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The History of Inclusion in the United States

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education personnel; and provided support for more research, research facilities, demonstration projects, and dissemination activities in mental retardation and other areas of exceptionality. The administration also directly or indirectly supported related efforts through the National Institute of Mental Health, the National Law Center of Georgetown University, and the Advertising Council. Kennedy also appointed a Special Assistant to the President on Mental Retardation and continued his direct collaboration with NARC right up until his death. In 1966, President Johnson established a permanent Committee on Mental Retardation; his administration also backed the Elementary and Secondary Education Act (ESEA, PL 89-10), a sweeping law which included grants to states to support the education of children with disabilities, and under PL 89-105 continued support for research and demonstration projects in special education. Most significant was PL 89-750, the amended Title VI of the ESEA, which established the Bureau of Education of the Handicapped and provided grants to states for special education at the preschool, elementary, and secondary levels. By the late 1960s, federal planning, action, and funding had profoundly expanded government commitment to and public awareness of issues related to the education, care, and treatment of persons with mental retardation. As a result, public sympathy, concern, and desire for action in support of disabled children elevated special education to a heightened status in the public discourse while facilitating the expansion of special education services at state and local levels. Although much of the concern and activity was indeed focused on mental retardation, other categories of exceptionality directly benefited from such attention and effort.4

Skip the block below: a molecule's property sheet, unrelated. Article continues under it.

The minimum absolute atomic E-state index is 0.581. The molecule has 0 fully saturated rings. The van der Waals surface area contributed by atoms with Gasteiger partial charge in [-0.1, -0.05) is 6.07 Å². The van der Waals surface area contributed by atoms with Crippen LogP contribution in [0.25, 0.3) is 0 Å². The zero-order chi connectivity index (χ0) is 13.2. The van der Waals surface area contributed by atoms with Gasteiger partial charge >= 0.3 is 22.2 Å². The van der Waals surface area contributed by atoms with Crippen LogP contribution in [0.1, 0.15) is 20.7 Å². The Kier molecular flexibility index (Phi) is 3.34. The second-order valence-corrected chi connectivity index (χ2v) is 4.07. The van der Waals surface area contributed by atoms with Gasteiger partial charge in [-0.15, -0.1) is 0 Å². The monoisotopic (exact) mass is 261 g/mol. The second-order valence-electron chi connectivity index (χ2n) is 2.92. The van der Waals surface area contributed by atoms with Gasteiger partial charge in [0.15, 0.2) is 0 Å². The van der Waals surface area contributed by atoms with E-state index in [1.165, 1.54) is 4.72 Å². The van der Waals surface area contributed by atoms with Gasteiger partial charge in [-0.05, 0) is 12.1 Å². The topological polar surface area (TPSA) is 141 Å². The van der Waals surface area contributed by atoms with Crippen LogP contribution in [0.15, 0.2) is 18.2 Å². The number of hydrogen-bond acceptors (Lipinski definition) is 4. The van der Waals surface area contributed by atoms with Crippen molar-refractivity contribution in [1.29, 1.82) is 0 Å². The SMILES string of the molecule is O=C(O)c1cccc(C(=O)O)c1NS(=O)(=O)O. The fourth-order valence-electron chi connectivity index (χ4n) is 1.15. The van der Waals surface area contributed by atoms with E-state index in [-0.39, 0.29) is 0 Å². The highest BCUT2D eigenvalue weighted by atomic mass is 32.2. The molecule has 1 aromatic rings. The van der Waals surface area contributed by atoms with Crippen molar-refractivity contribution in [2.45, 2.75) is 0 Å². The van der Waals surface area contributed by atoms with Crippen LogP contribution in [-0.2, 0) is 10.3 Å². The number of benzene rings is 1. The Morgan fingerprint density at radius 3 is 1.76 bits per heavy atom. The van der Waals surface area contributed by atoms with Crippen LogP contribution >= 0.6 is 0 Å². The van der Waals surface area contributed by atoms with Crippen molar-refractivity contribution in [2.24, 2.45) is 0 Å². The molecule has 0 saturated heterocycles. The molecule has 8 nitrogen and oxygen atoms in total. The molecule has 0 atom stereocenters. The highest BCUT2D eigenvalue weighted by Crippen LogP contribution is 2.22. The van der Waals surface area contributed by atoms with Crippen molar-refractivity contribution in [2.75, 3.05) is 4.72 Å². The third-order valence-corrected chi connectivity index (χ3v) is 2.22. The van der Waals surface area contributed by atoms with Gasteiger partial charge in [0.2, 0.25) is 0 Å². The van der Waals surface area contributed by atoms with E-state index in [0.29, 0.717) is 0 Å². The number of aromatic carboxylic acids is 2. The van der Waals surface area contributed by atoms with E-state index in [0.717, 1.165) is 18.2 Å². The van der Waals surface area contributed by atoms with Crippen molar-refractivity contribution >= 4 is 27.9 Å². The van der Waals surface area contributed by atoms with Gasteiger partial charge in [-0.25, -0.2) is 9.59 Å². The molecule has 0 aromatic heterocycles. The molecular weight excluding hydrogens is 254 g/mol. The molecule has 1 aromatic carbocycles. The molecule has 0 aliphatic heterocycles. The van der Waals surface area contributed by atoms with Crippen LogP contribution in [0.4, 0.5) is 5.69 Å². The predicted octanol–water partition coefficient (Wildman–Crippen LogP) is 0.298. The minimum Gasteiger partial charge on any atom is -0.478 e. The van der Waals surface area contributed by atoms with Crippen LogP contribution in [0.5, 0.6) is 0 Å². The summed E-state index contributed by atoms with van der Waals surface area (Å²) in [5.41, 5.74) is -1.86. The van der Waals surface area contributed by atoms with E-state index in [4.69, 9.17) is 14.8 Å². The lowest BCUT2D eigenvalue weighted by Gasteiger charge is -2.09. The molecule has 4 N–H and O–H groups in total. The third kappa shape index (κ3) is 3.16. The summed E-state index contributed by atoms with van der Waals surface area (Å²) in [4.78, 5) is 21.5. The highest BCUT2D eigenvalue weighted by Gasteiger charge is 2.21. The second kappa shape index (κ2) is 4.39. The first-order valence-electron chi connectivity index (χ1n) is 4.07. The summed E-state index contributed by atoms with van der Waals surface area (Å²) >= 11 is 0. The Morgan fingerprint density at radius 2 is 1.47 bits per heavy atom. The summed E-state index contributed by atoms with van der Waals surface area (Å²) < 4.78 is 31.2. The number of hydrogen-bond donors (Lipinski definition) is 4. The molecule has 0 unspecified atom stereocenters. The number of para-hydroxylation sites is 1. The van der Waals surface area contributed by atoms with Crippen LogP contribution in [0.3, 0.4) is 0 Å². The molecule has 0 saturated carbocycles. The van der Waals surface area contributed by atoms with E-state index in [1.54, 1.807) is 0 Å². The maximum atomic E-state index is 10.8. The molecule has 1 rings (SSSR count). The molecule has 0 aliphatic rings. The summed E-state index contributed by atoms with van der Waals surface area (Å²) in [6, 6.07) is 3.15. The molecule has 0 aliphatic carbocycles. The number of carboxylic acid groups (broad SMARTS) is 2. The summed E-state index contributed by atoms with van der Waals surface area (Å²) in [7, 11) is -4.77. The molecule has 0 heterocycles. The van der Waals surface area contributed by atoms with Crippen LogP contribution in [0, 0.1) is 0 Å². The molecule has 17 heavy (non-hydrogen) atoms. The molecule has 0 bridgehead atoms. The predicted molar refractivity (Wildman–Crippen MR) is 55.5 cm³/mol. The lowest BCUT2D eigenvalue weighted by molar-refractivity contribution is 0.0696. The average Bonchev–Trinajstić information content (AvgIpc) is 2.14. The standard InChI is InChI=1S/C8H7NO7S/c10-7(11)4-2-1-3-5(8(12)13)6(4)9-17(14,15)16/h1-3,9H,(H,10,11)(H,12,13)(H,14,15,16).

Expansion of Institutions for the Disabled

While governmental activity generated significant, mostly positive publicity and discussion regarding special education and exceptionality, residential institutions—for so long the locus of education and treatment for individuals with the most serious and obvious disabilities—became the subjects of intense scrutiny. The number and size of such institutions continued their relentless growth into the late 1960s; as more and more families began to institutionalize their severely disabled family members—with the increased awareness and acceptance of disability generated during the 1950s and 1960s offering encouragement and opportunity to do so—the institutions, reflecting as well the population boom and enhanced postnatal survival rates, grew faster than at any other time in history. Physicians and other professionals felt more comfortable in recommending institutionalization, even as conditions became much more crowded and unhealthy. By 1966, over 127,000 school-age children were enrolled in institutions, an increase of over 40,000 since 1958.5

Such pressures and attention revived and accelerated efforts to investigate living conditions in institutions and to hold their administrators and overseers accountable for any problems. Reminiscent of the exposes of the 1940s, investigations during the 1960s proved harshly critical of the quality of education and care at institutions nationwide. Robert F. Kennedy’s critique of two New York state institutions (Rome and Willowbrook), Robert Edgerton’s expose of Pacific State Hospital in California, and especially Burton Blatt and Fred Kaplan’s extensive photographic essay Christmas in Purgatory once again shocked professionals, politicians, and the public and led to profound criticism, soul-searching, and policy re-evaluation. By the late 1960s, calls for dismantling the dependency on segregated institutions and instead encouraging a more normalized, community-based approach to caring for and educating this particular population of persons with disabilities gained significant ground. Concurrent and subsequent state and federal legislation and dollars encouraging just such an approach soon followed; consequently, states began the complicated and challenging process of “depopulating” their institutions, reducing their crowded conditions and rendering the institutions themselves more manageable. This radical transition from an institution- to community-based approach to the care, treatment, and education of persons with disabilities both drew from and contributed to the policy of “normalization,” an approach imported from Europe during the 1960s that would have a powerful impact on discussions about the integration of the disabled into society characterizing the special education debate during the 1970s.6


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